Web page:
Under the Bovine Viral Diarrhoea (Scotland) Order 2013 (as amended), samples being submitted for testing as a mandatory annual screening test must be sent to a laboratory approved by the Scottish Government for that purpose.
To submit a sample to an approved laboratory, please use a form provided by them or the Standard Submission Form (VET USE) Tissue Sample Submission Form (FARMER USE).
List of Approved Laboratories
List correct February 2017 but may be updated
To gain approval, a laboratory must;
- Hold a current accreditation of ISO17025 from an organisation that is itself accredited to ISO 17011 (EN 45002/3) for testing for BVD antigen and/or antibody;
- Be located in the European Union; and,
- Agree to meet the duties of approved laboratories as described below.
Duties on Approved Laboratories
The laboratory must test samples submitted under the Order within five days of receiving them.
The laboratory must declare a status for the samples submitted. This will be based on the test results generated by the samples submitted and other information provided, such as vaccination history. The status will be either;
- Negative for evidence of BVDV infection;
or, if the above status cannot be given,
- Not-negative for evidence of BVDV infection.
Laboratories will use their professional judgement in reaching a decision on herd status. They may request such information as they reasonably require of the person submitting the samples in order to reach a herd status. Where insufficient information is supplied in spite of such a request being made, the laboratory may withhold a declaration, or declare a not-negative status.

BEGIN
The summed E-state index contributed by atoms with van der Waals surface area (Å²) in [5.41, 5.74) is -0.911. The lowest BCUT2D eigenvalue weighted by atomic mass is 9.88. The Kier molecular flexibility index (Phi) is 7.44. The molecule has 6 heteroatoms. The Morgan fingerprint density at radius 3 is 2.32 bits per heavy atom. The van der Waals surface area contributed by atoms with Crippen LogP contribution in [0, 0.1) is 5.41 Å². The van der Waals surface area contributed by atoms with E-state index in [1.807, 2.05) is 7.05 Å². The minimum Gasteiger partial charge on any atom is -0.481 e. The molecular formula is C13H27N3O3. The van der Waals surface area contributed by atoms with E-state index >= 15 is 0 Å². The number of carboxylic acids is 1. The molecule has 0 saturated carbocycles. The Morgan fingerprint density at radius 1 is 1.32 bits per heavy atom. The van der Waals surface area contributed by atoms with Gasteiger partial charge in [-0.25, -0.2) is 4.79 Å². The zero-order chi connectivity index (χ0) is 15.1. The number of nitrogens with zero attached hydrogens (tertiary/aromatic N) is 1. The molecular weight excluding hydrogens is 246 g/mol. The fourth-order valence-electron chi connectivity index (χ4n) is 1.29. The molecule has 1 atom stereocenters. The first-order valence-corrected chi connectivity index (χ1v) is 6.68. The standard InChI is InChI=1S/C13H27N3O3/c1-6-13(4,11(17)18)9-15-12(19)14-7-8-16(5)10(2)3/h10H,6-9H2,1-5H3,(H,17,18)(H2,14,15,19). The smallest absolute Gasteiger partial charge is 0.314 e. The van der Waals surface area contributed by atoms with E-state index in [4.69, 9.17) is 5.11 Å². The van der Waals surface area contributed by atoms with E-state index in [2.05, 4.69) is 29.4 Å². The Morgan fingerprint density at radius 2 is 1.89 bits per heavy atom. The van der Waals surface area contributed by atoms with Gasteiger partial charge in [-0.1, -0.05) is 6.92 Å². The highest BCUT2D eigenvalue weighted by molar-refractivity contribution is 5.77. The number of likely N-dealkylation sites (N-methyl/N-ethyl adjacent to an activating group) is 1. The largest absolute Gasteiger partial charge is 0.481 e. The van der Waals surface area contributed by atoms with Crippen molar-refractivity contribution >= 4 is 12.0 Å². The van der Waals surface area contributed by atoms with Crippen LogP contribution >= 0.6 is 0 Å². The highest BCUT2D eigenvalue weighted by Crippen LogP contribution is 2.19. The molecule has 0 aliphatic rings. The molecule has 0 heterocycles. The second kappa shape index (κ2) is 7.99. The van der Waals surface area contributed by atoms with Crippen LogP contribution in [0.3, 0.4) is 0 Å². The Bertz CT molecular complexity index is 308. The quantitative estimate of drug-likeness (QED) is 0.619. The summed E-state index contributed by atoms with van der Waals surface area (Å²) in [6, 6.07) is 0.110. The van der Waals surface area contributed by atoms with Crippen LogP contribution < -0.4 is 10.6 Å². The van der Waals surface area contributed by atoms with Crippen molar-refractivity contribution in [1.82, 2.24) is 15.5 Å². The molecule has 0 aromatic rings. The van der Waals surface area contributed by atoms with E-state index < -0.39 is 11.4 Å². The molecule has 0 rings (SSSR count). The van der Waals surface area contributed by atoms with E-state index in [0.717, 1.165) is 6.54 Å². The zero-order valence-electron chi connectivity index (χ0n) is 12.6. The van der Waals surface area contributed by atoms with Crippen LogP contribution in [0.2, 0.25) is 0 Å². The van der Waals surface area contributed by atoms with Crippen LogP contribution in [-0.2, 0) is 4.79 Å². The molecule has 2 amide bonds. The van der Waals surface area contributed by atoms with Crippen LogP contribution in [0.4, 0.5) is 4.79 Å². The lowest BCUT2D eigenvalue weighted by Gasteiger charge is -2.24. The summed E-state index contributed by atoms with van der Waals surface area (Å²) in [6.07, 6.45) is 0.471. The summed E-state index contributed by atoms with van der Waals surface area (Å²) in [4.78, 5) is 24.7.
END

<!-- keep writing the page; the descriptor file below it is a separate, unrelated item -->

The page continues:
The herd status must be sent to the keeper.
Laboratories may charge their customers at whatever level they decide, and at different levels for different types of test. Fee levels for all types of test should be published on the laboratory’s website.
Laboratories must electronically submit herd status data to a central database.
Where antigen tests have been requested, laboratories must report individual official cattle ID numbers for each animal tested for antigen, and whether that result was positive or negative. Cattle testing positive will be presumed to be Persistently Infected until proved otherwise by a future test, or unless the laboratory can record with confidence that the result suggests transient infection.
Where antibody tests are required, official cattle ID numbers need not be supplied to the Scottish Government.
Laboratories must keep records for no less than three years. The Scottish Government may request access for themselves or specify that it be given to research providers on their behalf.